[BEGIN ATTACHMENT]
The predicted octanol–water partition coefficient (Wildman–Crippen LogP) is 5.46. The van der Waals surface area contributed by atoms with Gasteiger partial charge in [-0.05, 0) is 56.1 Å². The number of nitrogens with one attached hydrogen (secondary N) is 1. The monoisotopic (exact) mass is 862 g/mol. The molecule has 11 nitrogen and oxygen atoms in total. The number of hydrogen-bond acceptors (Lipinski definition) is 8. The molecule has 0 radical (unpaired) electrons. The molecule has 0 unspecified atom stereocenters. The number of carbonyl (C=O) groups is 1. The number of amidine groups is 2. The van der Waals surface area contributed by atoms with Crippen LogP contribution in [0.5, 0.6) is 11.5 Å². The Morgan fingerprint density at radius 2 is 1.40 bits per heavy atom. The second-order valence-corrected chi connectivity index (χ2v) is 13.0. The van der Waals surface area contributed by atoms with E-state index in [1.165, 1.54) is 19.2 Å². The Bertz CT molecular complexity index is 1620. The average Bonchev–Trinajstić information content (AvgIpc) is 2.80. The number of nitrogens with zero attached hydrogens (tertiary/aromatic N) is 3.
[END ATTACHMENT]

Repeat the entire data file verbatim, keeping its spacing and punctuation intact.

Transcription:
The predicted octanol–water partition coefficient (Wildman–Crippen LogP) is 5.46. The van der Waals surface area contributed by atoms with Gasteiger partial charge in [-0.05, 0) is 56.1 Å². The number of nitrogens with one attached hydrogen (secondary N) is 1. The monoisotopic (exact) mass is 862 g/mol. The molecule has 11 nitrogen and oxygen atoms in total. The number of hydrogen-bond acceptors (Lipinski definition) is 8. The molecule has 0 radical (unpaired) electrons. The molecule has 0 unspecified atom stereocenters. The number of carbonyl (C=O) groups is 1. The number of amidine groups is 2. The van der Waals surface area contributed by atoms with Crippen LogP contribution in [0.5, 0.6) is 11.5 Å². The Morgan fingerprint density at radius 2 is 1.40 bits per heavy atom. The second-order valence-corrected chi connectivity index (χ2v) is 13.0. The van der Waals surface area contributed by atoms with E-state index in [1.165, 1.54) is 19.2 Å². The Bertz CT molecular complexity index is 1620. The average Bonchev–Trinajstić information content (AvgIpc) is 2.80. The number of nitrogens with zero attached hydrogens (tertiary/aromatic N) is 3.